Featured List

Tom Wolfe, RIP

We have lost a giant – one of the very best reporters and writers in American history.

The Wall Street Journal reports that Tom Wolfe, the best-selling alchemist of fiction and nonfiction who wrote “The Bonfire of the Vanities,” “The Right Stuff” and countless other novels and works of journalism, died of pneumonia in a New York hospital yesterday. He was 88 years old.

I first met Mr. Wolfe through “The Electric Kool-Aid Acid Test.” Then I read everything else. Being in his company was pure pleasure, and inspiring. Try ... read more ...

The Book: The Top Ten

Uncle Vanya

Uncle Vanya by Anton Chekhov (1895). Chekhov helped transform the theater through his pioneering use of indirect action—the gunshot fired offstage—and his ability to develop themes not just through dialogue but by creating a mood or atmosphere on stage. He was also a master of characterization.

Under the Volcano

Under the Volcano by Malcolm Lowry (1947). It’s the Day of the Dead in Mexico, and Geoffrey Firmin, a British ex-diplomat and professional alcoholic, is eager to oblige, embarking on a self-destructive bender like no other in literature.

Underworld

Underworld by Don DeLillo (1997). A finalist for the National Book Award, this literary page-turner is about the second half of the twentieth century in America and about two people, an artist and an executive, whose lives intertwine in New York in the fifties and again in the nineties. With cameo appearances by Lenny Bruce, J.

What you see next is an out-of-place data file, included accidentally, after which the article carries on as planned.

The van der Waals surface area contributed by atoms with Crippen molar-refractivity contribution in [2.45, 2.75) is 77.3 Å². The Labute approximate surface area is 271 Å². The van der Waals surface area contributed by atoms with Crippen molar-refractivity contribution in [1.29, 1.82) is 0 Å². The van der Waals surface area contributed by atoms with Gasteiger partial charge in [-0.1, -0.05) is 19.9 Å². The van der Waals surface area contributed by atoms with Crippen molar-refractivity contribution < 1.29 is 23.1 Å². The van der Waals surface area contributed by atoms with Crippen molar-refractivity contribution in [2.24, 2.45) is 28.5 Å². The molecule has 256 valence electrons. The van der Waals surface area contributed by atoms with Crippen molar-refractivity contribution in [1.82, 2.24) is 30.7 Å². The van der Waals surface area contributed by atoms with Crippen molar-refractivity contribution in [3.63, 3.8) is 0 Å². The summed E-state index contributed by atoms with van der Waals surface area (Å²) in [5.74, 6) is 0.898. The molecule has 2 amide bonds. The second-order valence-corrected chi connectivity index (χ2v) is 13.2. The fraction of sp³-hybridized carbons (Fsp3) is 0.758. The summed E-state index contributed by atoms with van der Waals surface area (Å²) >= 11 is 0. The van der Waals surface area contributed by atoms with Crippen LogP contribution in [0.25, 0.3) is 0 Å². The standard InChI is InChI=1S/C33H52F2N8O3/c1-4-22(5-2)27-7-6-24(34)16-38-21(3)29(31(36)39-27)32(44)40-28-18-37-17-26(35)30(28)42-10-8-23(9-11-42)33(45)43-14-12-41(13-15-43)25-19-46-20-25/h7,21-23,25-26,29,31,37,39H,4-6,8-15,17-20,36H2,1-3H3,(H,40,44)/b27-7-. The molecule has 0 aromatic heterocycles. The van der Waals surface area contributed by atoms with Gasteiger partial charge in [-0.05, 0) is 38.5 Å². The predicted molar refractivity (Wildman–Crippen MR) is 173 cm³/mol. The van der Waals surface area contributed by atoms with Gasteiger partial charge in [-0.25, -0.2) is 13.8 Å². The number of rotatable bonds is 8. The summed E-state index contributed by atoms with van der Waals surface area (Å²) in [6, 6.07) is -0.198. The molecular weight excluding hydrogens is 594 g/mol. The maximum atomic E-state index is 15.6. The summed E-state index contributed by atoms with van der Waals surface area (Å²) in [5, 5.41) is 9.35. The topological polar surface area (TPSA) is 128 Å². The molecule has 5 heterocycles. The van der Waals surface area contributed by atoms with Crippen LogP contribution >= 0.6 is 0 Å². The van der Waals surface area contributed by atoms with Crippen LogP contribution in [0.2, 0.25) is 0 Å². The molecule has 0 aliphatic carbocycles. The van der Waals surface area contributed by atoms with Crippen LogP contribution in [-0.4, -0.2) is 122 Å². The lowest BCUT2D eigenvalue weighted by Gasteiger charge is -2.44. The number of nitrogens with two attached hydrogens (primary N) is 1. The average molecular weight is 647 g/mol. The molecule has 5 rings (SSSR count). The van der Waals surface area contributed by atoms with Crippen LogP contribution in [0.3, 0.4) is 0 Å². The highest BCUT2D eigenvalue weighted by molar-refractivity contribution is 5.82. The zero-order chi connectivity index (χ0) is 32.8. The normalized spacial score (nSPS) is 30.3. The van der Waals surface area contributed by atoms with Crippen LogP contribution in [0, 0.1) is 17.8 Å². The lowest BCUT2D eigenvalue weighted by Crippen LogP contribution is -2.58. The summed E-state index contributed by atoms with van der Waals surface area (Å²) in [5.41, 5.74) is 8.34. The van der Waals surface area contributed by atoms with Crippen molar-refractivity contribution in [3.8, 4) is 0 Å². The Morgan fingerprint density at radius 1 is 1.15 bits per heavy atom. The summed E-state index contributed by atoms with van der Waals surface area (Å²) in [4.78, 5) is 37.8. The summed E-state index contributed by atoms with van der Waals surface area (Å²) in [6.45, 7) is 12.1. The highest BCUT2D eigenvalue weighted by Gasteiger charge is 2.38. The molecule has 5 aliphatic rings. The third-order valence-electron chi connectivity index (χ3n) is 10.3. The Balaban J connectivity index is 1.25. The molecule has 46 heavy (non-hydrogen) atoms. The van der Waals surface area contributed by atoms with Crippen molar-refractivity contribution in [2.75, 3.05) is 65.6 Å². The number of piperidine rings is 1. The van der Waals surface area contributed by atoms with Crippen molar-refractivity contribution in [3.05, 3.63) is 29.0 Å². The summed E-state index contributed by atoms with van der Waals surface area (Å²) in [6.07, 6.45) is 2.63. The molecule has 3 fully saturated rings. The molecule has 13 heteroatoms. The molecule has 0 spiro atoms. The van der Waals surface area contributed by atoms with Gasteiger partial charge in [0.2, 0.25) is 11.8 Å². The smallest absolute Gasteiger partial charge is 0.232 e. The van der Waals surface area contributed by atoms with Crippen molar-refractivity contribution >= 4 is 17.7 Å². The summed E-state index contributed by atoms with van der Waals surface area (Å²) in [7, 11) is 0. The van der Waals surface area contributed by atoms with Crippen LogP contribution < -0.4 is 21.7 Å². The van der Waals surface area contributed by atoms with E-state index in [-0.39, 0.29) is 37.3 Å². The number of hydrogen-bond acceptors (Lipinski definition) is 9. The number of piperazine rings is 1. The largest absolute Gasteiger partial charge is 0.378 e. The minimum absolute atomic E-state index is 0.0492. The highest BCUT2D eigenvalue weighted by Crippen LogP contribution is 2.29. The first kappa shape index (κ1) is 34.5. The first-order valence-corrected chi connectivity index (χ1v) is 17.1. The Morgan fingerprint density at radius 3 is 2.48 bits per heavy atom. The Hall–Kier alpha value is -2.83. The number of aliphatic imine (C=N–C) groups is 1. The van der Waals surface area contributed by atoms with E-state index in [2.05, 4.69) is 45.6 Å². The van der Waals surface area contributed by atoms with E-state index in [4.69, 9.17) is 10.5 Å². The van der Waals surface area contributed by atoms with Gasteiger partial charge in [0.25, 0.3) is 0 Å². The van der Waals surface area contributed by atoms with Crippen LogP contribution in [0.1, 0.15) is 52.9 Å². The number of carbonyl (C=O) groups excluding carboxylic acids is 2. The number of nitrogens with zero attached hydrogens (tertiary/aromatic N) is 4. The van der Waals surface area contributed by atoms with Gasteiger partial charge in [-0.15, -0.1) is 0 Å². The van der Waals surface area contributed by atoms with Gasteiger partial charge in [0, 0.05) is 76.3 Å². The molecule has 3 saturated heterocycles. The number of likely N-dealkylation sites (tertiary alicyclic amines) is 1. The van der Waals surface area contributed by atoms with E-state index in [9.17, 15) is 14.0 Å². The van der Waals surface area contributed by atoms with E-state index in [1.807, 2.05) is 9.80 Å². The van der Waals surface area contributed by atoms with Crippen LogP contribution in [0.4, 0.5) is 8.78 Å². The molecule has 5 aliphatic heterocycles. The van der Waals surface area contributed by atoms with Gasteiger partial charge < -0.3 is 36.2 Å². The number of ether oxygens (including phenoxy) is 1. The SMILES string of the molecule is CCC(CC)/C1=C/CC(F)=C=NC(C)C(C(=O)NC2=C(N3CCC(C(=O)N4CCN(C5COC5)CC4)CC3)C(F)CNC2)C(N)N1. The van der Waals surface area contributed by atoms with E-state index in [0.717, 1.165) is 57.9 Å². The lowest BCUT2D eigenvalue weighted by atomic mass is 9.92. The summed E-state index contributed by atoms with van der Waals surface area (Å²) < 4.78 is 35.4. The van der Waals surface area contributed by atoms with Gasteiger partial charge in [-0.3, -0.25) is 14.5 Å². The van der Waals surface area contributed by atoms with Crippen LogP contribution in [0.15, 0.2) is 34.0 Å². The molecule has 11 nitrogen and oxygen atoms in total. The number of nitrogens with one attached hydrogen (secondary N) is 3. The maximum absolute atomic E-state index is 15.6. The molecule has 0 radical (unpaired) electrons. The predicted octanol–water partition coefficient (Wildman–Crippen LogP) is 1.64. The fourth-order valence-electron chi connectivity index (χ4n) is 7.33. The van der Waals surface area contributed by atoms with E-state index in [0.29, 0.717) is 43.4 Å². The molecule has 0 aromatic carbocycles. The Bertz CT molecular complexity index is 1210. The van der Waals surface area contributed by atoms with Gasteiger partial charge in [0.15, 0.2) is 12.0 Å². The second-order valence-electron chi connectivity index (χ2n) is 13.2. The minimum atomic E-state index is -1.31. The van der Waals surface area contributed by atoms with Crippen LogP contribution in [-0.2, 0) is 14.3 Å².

V.

V. by Thomas Pynchon (1963). This sprawling postmodern spy novel spiked with Rabelasian humor is ignited by a cryptic line in the journals of Herbert Stencil’s late father: “There is more behind and inside V. than any of us had suspected.

Vanity Fair

Vanity Fair by William Makepeace Thackeray (1847–48). The subtitle is “A Novel Without a Hero,” and never was a hero more unnecessary. In Becky Sharp, we find one of the most delicious heroines of all time. Sexy, resourceful, and duplicitous, Becky schemes her way through society, always with an eye toward catching a richer man.

Vile Bodies

Vile Bodies by Evelyn Waugh (1930). This careening novel follows a group of shallow, well-off Brits to motor races and antic parties. Joining in on the Bright Young Things’ mad doings are a writer named Adam Fenwick-Symes and his on-again, off-again fiancée.

Voss

Voss by Patrick White (1957). A fearless man with a titanic ego, Johann Voss decides to prove his almost divine greatness by leading a party across the untamed Australian continent in 1845. Before his trip, he meets a young spinster with whom he will carry on a spiritual courtship through telepathy and dreams.

Waiting for Godot

Waiting for Godot by Samuel Beckett (1953). Two vagabonds, Vladimir and Estragon, “blathering about nothing in particular,” provoke, challenge, and defend each other while they wait for the appearance of the mysterious Godot.

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New List

Francine Prose

1. Anna Karenina by Leo Tolstoy (1877).
2. The Charterhouse of Parma by Stendhal (1839). (See below.)
3. In Search of Lost Time by Marcel Proust (1913–27).
4. The stories of Anton Chekhov (1860–1904).
5. The stories of John Cheever (1912–82).
6. The stories of Mavis Gallant (1922– ).
7. Moby-Dick by Herman Melville (1851).
8. Middlemarch by George Eliot (1871–72).
9. One Hundred Years of Solitude by Gabriel García Márquez (1967).

 

Classic List

Amy Bloom

 

1. The Deptford trilogy by Robertson Davies (1983).
2.Persuasion by Jane Austen (1817).
3. His Dark Materialsby Philip Pullman (1995–2000).
4.The Stone Diaries by Carol Shields (1995).
5.The Known World by Edward P. Jones (2003).
6. The Beggar Maid by Alice Munro (1978).
7. The Plot Against Americaby Philip Roth.
8. The Hours by Michael Cunningham (1998).
9. Fancies and Goodnights by John Collier (1951).
10. Larry’s Party by Carol Shields (1997).

 

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